About Me

My name is John. I live in Chicago, one of the greatest cities in the world.

I state flat out that I am not a professional historian. I am not an Egyptologist or Assyriologist or anything else of the sort. I categorize myself as an amateur historian. I perform independent research for my own personal benefit and for my commitments to two museums in Chicago.

I volunteer as a docent at the Field Museum of Natural History and at the Oriental Institute on the campus of the University of Chicago. I must stress that this blog has no official affiliation with either of these institutions nor is anything written or posted in this blog necessarily the views or opinions of either of these institutions. This blog is my own enterprise.

It is an honor to be a docent at the Field and the O.I. The Field is one of the largest natural history museums in the world and the O.I. is one of the world’s leading institutions for the study and research of the ancient Near East. As a docent I give tours, facilitate in the Egyptian exhibits, and present lectures when I’m involved with special temporary exhibits. To say that this work is “fun” would be a monumental understatement. I consider it a great privilege to be able to work with my fellow docents and with the professional staffs of these two institutions, and it seems a never-ending delight to be able to meet so many wonderful guests and visitors whenever I am there.

As for my background, I have a couple of college degrees but nothing in a formal sense pertaining to the ancient Near East. I minored in anthropology while pursuing my first degree, but the focus was on the cultural anthropology of Native Americans and the archaeology of their historical sites. My love of the ancient Near East began shortly thereafter and continues to this day. Indeed, to call it a hobby would be misleading. It has become a well-loved addiction. Some of us addicted to the study of ancient Egypt like to joke that we are hooked on Egyptometaphine. It’s a worthwhile drug.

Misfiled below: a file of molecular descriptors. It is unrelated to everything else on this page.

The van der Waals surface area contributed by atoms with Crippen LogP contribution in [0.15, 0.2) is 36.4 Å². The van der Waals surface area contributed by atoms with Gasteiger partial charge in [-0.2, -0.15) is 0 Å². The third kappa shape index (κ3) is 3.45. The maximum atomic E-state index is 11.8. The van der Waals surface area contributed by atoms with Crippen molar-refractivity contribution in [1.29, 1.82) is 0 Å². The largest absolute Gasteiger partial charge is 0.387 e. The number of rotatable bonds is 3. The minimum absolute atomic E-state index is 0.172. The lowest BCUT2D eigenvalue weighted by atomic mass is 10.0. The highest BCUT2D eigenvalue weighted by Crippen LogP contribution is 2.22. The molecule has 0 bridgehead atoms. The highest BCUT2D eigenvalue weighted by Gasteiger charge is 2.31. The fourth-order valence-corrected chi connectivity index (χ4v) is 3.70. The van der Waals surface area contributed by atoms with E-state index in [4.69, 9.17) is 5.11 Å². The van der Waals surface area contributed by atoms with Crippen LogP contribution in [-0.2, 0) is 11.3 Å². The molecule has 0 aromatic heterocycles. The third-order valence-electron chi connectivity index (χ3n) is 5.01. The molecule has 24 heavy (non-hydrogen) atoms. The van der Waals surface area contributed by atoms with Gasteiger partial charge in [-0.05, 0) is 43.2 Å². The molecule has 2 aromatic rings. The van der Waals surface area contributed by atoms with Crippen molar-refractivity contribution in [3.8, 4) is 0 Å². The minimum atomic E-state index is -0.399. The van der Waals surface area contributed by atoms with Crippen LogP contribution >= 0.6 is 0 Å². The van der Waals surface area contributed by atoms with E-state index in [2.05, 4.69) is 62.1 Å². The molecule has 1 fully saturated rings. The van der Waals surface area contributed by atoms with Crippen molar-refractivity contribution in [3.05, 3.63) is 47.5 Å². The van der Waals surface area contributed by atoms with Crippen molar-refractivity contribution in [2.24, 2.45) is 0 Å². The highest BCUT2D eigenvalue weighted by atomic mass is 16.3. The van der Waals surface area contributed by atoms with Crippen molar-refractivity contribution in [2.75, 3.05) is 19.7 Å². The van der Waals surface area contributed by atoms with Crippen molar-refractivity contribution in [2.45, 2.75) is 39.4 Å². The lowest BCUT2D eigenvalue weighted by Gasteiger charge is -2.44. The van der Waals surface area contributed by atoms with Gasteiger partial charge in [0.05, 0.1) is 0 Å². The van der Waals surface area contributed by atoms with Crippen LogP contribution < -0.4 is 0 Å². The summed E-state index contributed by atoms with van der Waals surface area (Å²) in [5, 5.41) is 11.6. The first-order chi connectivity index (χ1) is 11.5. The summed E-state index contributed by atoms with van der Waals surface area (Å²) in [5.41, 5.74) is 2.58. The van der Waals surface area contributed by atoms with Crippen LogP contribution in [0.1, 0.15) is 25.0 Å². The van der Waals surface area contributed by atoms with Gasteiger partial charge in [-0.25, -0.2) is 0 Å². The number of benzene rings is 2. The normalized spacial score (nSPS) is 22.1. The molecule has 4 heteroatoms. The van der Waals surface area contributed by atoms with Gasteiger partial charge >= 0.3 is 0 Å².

My studies and research of the ancient Near East have gone beyond twenty years now. Over the past ten years or so, a lot of my studies have been on ancient Egyptian hieroglyphs, for which I eventually did undergo some formal training. The sum total of what I have learned enables me to be a more useful and informed museum docent.

That’s enough about me. I hope you enjoy this blog.

13 thoughts on “About Me”

  1. Excellent points made. Thanks for this article.

  2. Anneke Bart said:

    Very nice BLOG John! As usual: high quality and well written. :-)

  3. Just found this today, looks like i have quite a bit of reading to do.

  4. I am so glad that I stumbled across your blog when doing a little self-research about the story of Exodus and how it pertained to the world outside the Bible. I have quite enjoyed reading your other articles and have to say the show Ancient Aliens also rubs me the wrong way. I hope to see more writing in the future and have enjoyed spending the last few days reading your past posts.

    • Hi, Amber

      Thanks for your kind words. I’m glad you’ve enjoyed some of my articles. I do plan to continue writing but time is very tight as of late, so I’ve lagged behind. It’s one of those things: plenty of ideas but too little time. I hope you continue checking in, however.

  5. cerulien said:

    I found your blog while looking at something on the O.I. website. A phrase from their website that I used in a search query had your blog in the resulting list. What a fantastic “hobby”! As someone who is half EgyptianArab, and half euromut (really. I am dutch, english, maybe something else? My father was not mixed however and was from Egypt) I have loved these subjects forever. I have often found it confusing at times because Ancient Egypt and Egyptians are seen as an actual separate culture of their own. However now, we are arabs. Or I guess we are black now?. Looking in the mirror I don’t get it. I have a substantial first generation amount of DNA from both sides. I don’t look black at all, nor do I look Arabic in the way most of the world thinks of Arabic. I have dark brown curly hair, dark brown eyes and only medium olive skin. When it’s winter I always joke that I am light green but I guess I do tan well. Hearing people talk about Egypt and what Egyptians were, even defining what we are now, sometimes makes me feel like we aren’t real. Hard to explain. Anyways, refreshing to read your posts! Not often outside of research and medical journals do i run into thought provoking intellectual academic review. Thanks!